Legislature inches toward tax cuts
By Don Davis Forum News Service ST. PAUL -- Minnesota lawmakers edged closer to passing millions of dollars in tax cuts today. The Senate Taxes Committee passed a bill this morning chopping taxes $432 million, giving lawmakers a chance to pass th...
By Don Davis
Forum News Service
ST. PAUL -- Minnesota lawmakers edged closer to passing millions of dollars in tax cuts today.
The Senate Taxes Committee passed a bill this morning chopping taxes $432 million, giving lawmakers a chance to pass the measure by day's end.
"There are a lot of positives here," Mike Hickey of the National Federation of Independent Business said before committee members approved the tax bill on a voice vote.
Senate Taxes Chairman Rod Skoe, D-Clearbrook, said that the bill balances the desire to trim taxes with the need to increase state budget reserves.
"The state is in the best financial state it has been in since 1999 and I do not want the state to return to the financial uncertainty of the 2000s," Skoe said.
Skoe also has been part of a Senate effort to increase state budget reserves $150 million to provide a cushion in case there are fiscal problems.
The House passed a $503 million tax cut on March 6 and Democratic Gov. Mark Dayton wanted them cut $616 million. Another tax bill is expected yet this legislative session, which must end May 19, and it could include deeper cuts.
Most cuts in the bill being considered today centered on two areas:
-- Rewriting some state tax laws to conform to federal law, which would lower many Minnesotans' income taxes.
-- Overturning business sales taxes last year's Legislature approved, including those placed on farm equipment and other commercial repair work, some on technology sales and a warehousing tax that was to take effect April 1.
Republicans generally supported the tax cuts, and wanted more, but were critical of what they called "mistakes" the Democratic-controlled Legislature passed last year when it tacked sales taxes onto many businesses.
"This is akin to robbing $100 from somebody on the street and giving them $2 back," Sen. Roger Chamberlain, R-Lino Lakes, said.
Today's work follows harsh comments Dayton made Tuesday, claiming Democratic Senate leaders were holding up a tax cut bill in hopes of getting House approval to construct a new Senate office building. Within 90 minutes of Dayton's comments, Senate Majority Leader Tom Bakk, D-Cook, and Skoe called in reporters and said they planned to vote on the tax bill today.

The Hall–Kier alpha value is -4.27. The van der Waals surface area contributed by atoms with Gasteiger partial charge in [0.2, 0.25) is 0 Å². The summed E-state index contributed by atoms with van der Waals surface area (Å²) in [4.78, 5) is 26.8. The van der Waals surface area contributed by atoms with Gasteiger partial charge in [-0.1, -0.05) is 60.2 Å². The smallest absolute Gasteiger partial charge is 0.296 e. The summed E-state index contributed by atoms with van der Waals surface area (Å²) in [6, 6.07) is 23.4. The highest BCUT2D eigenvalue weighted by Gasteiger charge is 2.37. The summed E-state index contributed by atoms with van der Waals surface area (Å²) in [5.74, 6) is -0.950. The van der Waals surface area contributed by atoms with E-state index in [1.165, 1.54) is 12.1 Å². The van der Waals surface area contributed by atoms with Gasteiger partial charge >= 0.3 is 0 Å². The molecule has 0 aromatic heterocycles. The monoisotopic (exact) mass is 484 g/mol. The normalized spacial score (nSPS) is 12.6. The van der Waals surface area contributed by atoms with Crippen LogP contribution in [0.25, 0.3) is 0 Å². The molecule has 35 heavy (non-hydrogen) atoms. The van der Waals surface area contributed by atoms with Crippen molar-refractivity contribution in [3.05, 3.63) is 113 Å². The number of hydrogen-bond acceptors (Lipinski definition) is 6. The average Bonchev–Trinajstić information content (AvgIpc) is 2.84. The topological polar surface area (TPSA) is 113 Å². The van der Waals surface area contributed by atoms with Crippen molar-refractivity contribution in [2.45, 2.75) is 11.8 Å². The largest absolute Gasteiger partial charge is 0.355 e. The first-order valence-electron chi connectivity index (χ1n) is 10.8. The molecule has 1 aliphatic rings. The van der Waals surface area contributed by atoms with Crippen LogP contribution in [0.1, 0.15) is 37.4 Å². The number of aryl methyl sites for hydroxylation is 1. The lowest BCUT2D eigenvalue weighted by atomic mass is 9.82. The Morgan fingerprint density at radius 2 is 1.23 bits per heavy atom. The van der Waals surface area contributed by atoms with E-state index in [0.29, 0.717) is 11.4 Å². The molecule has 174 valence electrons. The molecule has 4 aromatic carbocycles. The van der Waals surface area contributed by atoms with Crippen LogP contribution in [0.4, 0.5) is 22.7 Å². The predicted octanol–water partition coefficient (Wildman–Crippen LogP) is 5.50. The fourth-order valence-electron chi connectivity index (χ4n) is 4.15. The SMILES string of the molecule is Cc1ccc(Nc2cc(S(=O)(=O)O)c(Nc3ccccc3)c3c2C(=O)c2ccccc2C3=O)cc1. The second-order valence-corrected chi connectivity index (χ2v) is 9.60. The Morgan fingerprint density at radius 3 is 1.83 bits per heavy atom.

Time is important, Revenue Commissioner Myron Frans said, because 40 percent of Minnesotans probably will file income tax returns in April.
If the tax bill passes today, Frans says his staff will work through the weekend to update computer software and make other changes. He said private tax businesses and software companies also can make needed changes in time to help tax filers.
Senators expected to take up the bill this afternoon, and the House could return later in the day to consider it. If the House does not agree with the Senate bill, which is similar to the House bill, it would go to negotiations and delay implementation of the tax cuts.
Up to 500,000 Minnesotans could see lower taxes under the Senate bill. The bill includes more than $200 million in income tax breaks for individuals and another $200 million-plus in sales tax reductions for businesses.
The Senate tax bill is smaller than the House measure mainly because the upper chamber delays a business sales tax exemption on capital equipment purchases from taking effect until mid-2015, generating $64 million in additional tax revenue.
House and Senate bills would make more than 50,000 low-income families eligible for larger benefits under the Working Family Credit designed provide work incentives. More than 280,000 students would qualify for new student loan deductions.
The legislation would provide tax breaks for adoptive parents, homeowners facing foreclosure and teacher classroom expenses.
One of the major tax savings that could come from the state conforming to federal law is not included in the bills: the so-called marriage penalty.
State law forces married Minnesotans to pay more than if they were not married. While the House and Senate would change state law and lower taxes for income taxes due in 2015, taxes being paid now would not be affected. Republican efforts to make the change for current returns failed.
Another GOP attempt that failed would have reimbursed farmers who paid sales tax on farm equipment repairs since the tax began last year. Other business that paid new taxes also would not get refunds.
"While I am happy and pleased that we are addressing these oversights from last session ... in the meantime great harm has been done to many businesses," Chamberlain said.
St. Paul Pioneer Press reporter Bill Salisbury contributed to this story.